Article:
& & by Ben Long & & & &

Elected officials in Idaho are in a tizzy over the U.S. Fish & amp; Wildlife Service's plan to reintroduce grizzly bears into the Selway-Bitterroot Wilderness. Me? I'm all for the grizzlies. And why stop there? I say we airlift in some Democrats, Idaho's other endangered species, before they follow the Great Bear over the brink of extinction.

I say we fly officials with dart guns to nearby biological reservoirs that have a surplus of Democrats. (Butte, Mont., and Portland, Ore., come to mind.) Then we release 25 or so liberals into formerly viable Democrat habitat in Idaho. (Say, Coeur d'Alene, Orofino or Moscow.)

If left alone to reproduce naturally, that core of 25 Democrats could gradually grow into a viable subpopulation. With such a boost, Democrats could regain a seat or two in the Idaho Legislature by the year 3515.

Maybe I'm just cranky, listening to all of Idaho's politicians gripe about the idea of restoring the state's wilderness to the state God made it. That is, by replacing one of the key components of the ecological landscape, grizzlies. I've concluded one thing: These politicians don't know much about bears. And they probably don't know much about the Selway-Bitterroot Wilderness, either.

When announcing that Idaho would sue the federal government if it tries to bring in grizzlies, Gov. Dirk Kempthorne called grizzlies "massive, flesh-eating carnivores." Besides being redundant, that's a gross overstatement.

Grizzlies in northwestern Montana, where I live, get by just fine on a vegetarian diet. Biologists figure bears here get 90-95 percent of their calories from roots, grass and berries. You can get more red meat in one night at a Boise steakhouse than a Montana grizzly is likely to taste all year long.

But Idaho politicians like to play on fear. They note that grizzlies are large, fast and potentially dangerous. But so are moose, mountain lions and black bears. And Idaho is loaded with them.

As a kid, I grew up backpacking in the Selway-Bitterroot. Now, I live outside Glacier National Park, in the county that has more grizzly bears than any other outside Alaska. I sleep just fine in a tent in either venue. I hunt, fish, hike and berry pick in grizzly country, nearly every weekend. I like having the big bruins around.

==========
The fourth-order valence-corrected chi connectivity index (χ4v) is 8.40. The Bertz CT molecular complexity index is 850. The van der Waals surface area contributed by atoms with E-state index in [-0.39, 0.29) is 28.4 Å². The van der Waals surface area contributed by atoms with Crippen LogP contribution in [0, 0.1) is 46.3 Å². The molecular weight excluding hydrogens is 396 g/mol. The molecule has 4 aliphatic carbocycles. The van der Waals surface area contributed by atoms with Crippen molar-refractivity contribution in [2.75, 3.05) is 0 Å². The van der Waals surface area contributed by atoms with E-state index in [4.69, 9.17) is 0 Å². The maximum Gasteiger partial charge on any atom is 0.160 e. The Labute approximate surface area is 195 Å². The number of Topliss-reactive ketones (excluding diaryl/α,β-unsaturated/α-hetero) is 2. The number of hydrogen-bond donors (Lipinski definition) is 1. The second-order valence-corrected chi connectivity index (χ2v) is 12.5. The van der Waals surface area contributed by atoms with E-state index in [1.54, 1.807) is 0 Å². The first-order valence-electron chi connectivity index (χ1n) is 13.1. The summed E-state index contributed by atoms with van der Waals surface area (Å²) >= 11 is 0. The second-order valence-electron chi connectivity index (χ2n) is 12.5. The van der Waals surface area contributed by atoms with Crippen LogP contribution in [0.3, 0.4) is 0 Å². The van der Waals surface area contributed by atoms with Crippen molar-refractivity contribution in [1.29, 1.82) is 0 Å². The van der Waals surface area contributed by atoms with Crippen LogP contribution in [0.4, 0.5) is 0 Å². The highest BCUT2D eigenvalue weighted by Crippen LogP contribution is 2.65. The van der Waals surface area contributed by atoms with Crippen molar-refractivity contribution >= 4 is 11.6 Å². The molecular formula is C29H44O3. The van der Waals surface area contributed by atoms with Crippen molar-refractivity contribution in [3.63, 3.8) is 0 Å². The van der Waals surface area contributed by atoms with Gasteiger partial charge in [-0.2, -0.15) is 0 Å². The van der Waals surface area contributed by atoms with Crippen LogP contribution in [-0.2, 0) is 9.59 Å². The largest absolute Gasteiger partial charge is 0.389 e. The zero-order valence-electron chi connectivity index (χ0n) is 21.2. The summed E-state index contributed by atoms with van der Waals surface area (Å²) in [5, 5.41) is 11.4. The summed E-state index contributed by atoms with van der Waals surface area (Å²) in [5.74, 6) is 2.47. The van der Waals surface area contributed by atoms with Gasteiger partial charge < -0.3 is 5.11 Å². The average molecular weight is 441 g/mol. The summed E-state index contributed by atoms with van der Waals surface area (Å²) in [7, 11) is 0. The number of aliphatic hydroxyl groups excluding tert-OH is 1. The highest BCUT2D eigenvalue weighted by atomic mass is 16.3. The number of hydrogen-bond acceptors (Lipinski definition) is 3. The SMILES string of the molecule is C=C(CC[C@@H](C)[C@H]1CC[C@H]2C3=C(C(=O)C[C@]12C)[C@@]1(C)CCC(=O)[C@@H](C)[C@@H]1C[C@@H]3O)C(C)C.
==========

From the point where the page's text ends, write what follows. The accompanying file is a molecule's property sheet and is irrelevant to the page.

It's true that grizzly bears do occasionally hurt (and even kill) people in Glacier Park. Humans do the same thing, of course, in places like Pocatello. I sleep well in Pocatello, too. It's a matter of perspective.

Glacier Park is not the Selway-Bitterroot. The best grizzly habitat in Glacier Park is shot through with roads and sees some 2 million visitors annually. That's like ramming the entire population of Boise through prime grizzly habitat every summer, 15 times. And most of those visitors have nary a clue how to behave in the backcountry.

The Selway-Bitterroot is big and remote. There are no paved roads to speak of, and few dirt ones. It will never see the kind of visitation that Glacier does. The Selway-Bitterroot is a lot like Montana's Bob Marshall Wilderness. The Bob has grizzlies, like Glacier. But in the last 100 years, only one wilderness visitor has been killed by a grizzly -- and that was a bear hunter who wounded the animal and followed it into dense cover decades ago.

I expect once grizzly bears are returned to Idaho, the local citizenry will be surprised at how rarely they see them. They will also enjoy a twist in the U.S. Fish and Wildlife Service proposal: A citizen's oversight committee will tell the agency how to recover grizzlies in the Selway-Bitterroot. It's a great opportunity for Idahoans to prove their mettle. And it's a great opportunity for future Idahoans to have back one of the most beautiful, awe-inspiring mammals in North America.

Decades ago, Idaho supplemented its shot-out elk herds with animals from Yellowstone National Park. In more recent years, Idaho has imported woodland caribou from British Columbia, wolves from Alberta (not to mention neo-Nazis from California). If Idaho politicians can get a grip on reality and let go of their unreasonable fears, it won't be long before grizzly bears are just another feature of the Idaho landscape. They'll fit right into the state's sprawling wilderness and be a lot less scary than the right-wing kooks that hang out around Hayden Lake.

Idaho is big enough for loggers, backpackers and grizzly bears. And maybe even a few Democrats.

& & & lt;i & en Long is a contributor to Writers on the Range, a service of High Country News (www.hcn.org). He lives in Kalispell, Mont. & lt;/i & & lt;/center &

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